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Home > CC2 > Chapter 1 > Lesson 1.2.6 > Problem 1-110

1-110.

 Vu needs to add .  He knows that he can rewrite each fraction as a portion of because and are each factors of in his multiplication table.  “Is there a smaller number that could work as a common denominator?” he wonders. 

  1. Where can you look in the multiplication table to see if and are each factors of a number less than

    Examine the picture and notice how the square is broken up into square units. If you created a  square unit box and shaded in of the squares, would that be the same as having four of the above shapes placed together to form a box?

    What about a rectangle with square units and shaded squares? Can the shape above be rearranged to form 5 rectangles like the one pictured at below?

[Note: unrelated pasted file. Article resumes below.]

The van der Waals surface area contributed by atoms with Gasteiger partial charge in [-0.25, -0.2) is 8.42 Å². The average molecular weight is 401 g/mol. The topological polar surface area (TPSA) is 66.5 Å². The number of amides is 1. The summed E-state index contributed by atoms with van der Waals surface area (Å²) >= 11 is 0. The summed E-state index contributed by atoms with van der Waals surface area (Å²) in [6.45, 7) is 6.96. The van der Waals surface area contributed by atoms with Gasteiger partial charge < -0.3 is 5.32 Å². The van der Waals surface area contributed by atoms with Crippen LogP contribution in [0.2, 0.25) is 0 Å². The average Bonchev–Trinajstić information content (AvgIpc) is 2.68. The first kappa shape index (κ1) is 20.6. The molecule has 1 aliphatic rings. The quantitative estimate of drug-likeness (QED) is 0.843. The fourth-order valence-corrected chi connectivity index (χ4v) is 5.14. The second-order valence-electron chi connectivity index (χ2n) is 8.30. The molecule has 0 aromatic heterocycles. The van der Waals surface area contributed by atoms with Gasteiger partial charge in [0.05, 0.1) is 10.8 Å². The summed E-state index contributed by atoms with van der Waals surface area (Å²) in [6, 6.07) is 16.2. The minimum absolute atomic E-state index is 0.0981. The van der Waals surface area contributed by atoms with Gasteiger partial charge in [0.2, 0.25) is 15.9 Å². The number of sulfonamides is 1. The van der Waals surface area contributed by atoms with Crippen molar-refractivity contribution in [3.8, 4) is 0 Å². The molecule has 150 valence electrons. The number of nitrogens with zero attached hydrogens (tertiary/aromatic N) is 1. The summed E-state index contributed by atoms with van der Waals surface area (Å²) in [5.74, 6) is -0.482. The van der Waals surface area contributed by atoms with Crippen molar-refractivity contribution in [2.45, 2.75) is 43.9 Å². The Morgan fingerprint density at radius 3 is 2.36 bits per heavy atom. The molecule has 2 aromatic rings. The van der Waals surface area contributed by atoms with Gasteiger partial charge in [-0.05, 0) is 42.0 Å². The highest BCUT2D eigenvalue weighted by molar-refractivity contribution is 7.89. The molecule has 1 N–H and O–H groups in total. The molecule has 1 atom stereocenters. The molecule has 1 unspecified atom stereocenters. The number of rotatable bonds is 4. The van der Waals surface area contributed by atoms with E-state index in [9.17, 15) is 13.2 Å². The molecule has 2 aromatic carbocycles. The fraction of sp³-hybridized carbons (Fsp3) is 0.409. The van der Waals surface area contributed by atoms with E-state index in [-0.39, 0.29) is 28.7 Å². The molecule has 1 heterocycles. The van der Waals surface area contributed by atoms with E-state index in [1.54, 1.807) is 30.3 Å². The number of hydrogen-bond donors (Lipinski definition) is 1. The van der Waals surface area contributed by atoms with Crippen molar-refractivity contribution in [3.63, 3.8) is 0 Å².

tile 

    tile 

    tile 

    shaded tile 

    shaded tile 

    Each of the fractions are equivalent to each other because of the multiplicative identity as noted in the Math Notes box in this lesson. Reminder: Any number divided by itself is equal to .

    Consider why using the multiplicative identity changes the numbers of the fractions, but they are all still equivalent.

  1. Use the multiplication table on the to find other number(s) you could use as a common denominator to add  and .

    If the equivalent fraction denominator desired is , then the denominator of must be multiplied by what number?

    Now, consider the multiplicative identity from part (a).
    Now that you have solved for the denominator, what must the numerator be?

    or the Multiplication Table eTool (CPM) to find other number(s) you could use as a common denominator to add  and 

  1. Vu’s next problem is to add  .  Use the multiplication table to find the smallest number you could use as a common denominator.  This number is called the lowest common denominator.  After you find the lowest common denominator for Vu’s problem, find the sum.